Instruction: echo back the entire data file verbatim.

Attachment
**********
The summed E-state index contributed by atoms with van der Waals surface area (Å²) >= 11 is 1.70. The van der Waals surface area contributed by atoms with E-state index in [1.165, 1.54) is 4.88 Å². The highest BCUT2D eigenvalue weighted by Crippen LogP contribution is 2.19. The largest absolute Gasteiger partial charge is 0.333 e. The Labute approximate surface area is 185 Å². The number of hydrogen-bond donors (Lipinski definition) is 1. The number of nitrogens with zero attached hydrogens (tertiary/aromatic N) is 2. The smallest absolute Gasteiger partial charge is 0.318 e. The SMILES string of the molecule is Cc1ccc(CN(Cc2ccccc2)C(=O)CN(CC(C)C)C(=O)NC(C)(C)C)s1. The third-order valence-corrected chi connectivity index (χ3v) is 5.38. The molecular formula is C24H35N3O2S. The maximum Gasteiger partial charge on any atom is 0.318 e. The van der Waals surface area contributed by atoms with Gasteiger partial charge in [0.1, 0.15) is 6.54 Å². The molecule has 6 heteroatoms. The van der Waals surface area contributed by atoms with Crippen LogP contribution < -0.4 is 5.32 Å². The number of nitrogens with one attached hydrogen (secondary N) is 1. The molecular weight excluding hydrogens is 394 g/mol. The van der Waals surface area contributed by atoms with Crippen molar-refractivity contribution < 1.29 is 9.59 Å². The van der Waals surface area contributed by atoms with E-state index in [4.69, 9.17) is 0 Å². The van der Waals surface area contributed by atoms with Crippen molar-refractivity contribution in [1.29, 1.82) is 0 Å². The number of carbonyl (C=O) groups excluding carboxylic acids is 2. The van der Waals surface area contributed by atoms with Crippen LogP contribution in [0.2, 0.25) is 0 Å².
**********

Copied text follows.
The summed E-state index contributed by atoms with van der Waals surface area (Å²) >= 11 is 1.70. The van der Waals surface area contributed by atoms with E-state index in [1.165, 1.54) is 4.88 Å². The highest BCUT2D eigenvalue weighted by Crippen LogP contribution is 2.19. The largest absolute Gasteiger partial charge is 0.333 e. The Labute approximate surface area is 185 Å². The number of hydrogen-bond donors (Lipinski definition) is 1. The number of nitrogens with zero attached hydrogens (tertiary/aromatic N) is 2. The smallest absolute Gasteiger partial charge is 0.318 e. The SMILES string of the molecule is Cc1ccc(CN(Cc2ccccc2)C(=O)CN(CC(C)C)C(=O)NC(C)(C)C)s1. The third-order valence-corrected chi connectivity index (χ3v) is 5.38. The molecular formula is C24H35N3O2S. The maximum Gasteiger partial charge on any atom is 0.318 e. The van der Waals surface area contributed by atoms with Gasteiger partial charge in [0.1, 0.15) is 6.54 Å². The molecule has 6 heteroatoms. The van der Waals surface area contributed by atoms with Crippen LogP contribution < -0.4 is 5.32 Å². The number of nitrogens with one attached hydrogen (secondary N) is 1. The molecular weight excluding hydrogens is 394 g/mol. The van der Waals surface area contributed by atoms with Crippen molar-refractivity contribution < 1.29 is 9.59 Å². The van der Waals surface area contributed by atoms with E-state index in [4.69, 9.17) is 0 Å². The van der Waals surface area contributed by atoms with Crippen molar-refractivity contribution in [1.29, 1.82) is 0 Å². The number of carbonyl (C=O) groups excluding carboxylic acids is 2. The van der Waals surface area contributed by atoms with Crippen LogP contribution in [0.2, 0.25) is 0 Å².